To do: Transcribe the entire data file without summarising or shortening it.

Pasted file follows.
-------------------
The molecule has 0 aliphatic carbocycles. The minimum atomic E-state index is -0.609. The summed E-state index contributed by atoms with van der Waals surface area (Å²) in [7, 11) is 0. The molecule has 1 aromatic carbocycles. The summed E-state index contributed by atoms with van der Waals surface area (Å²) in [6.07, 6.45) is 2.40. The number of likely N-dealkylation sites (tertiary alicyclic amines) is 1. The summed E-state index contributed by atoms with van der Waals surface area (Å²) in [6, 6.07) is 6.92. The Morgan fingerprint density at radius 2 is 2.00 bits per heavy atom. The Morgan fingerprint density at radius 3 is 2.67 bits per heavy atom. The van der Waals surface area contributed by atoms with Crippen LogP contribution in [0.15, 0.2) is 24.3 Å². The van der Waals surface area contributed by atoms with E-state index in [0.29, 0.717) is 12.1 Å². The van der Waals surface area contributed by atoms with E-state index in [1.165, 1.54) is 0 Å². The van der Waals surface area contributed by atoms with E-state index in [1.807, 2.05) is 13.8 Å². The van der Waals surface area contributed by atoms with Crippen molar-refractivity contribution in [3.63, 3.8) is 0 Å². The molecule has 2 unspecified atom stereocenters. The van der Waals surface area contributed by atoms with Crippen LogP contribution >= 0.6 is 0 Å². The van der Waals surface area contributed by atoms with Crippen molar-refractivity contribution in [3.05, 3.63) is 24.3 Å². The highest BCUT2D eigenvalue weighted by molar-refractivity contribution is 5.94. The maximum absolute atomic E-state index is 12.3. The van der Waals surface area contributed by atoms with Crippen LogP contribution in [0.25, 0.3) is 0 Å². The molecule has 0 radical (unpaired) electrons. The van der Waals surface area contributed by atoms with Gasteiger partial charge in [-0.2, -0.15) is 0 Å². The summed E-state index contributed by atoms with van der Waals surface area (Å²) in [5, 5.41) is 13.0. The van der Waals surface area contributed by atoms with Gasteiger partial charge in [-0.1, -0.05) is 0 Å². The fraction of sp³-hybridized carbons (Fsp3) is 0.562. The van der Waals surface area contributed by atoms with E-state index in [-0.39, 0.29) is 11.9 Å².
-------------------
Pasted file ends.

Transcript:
The molecule has 0 aliphatic carbocycles. The minimum atomic E-state index is -0.609. The summed E-state index contributed by atoms with van der Waals surface area (Å²) in [7, 11) is 0. The molecule has 1 aromatic carbocycles. The summed E-state index contributed by atoms with van der Waals surface area (Å²) in [6.07, 6.45) is 2.40. The number of likely N-dealkylation sites (tertiary alicyclic amines) is 1. The summed E-state index contributed by atoms with van der Waals surface area (Å²) in [6, 6.07) is 6.92. The Morgan fingerprint density at radius 2 is 2.00 bits per heavy atom. The Morgan fingerprint density at radius 3 is 2.67 bits per heavy atom. The van der Waals surface area contributed by atoms with Crippen LogP contribution in [0.15, 0.2) is 24.3 Å². The van der Waals surface area contributed by atoms with E-state index in [0.29, 0.717) is 12.1 Å². The van der Waals surface area contributed by atoms with E-state index in [1.165, 1.54) is 0 Å². The van der Waals surface area contributed by atoms with E-state index in [1.807, 2.05) is 13.8 Å². The van der Waals surface area contributed by atoms with Crippen molar-refractivity contribution in [3.63, 3.8) is 0 Å². The molecule has 2 unspecified atom stereocenters. The van der Waals surface area contributed by atoms with Crippen LogP contribution >= 0.6 is 0 Å². The van der Waals surface area contributed by atoms with Crippen molar-refractivity contribution in [3.05, 3.63) is 24.3 Å². The highest BCUT2D eigenvalue weighted by molar-refractivity contribution is 5.94. The maximum absolute atomic E-state index is 12.3. The van der Waals surface area contributed by atoms with Crippen LogP contribution in [0.25, 0.3) is 0 Å². The molecule has 0 radical (unpaired) electrons. The van der Waals surface area contributed by atoms with Gasteiger partial charge in [-0.2, -0.15) is 0 Å². The summed E-state index contributed by atoms with van der Waals surface area (Å²) in [5, 5.41) is 13.0. The van der Waals surface area contributed by atoms with Gasteiger partial charge in [-0.1, -0.05) is 0 Å². The fraction of sp³-hybridized carbons (Fsp3) is 0.562. The van der Waals surface area contributed by atoms with E-state index in [-0.39, 0.29) is 11.9 Å².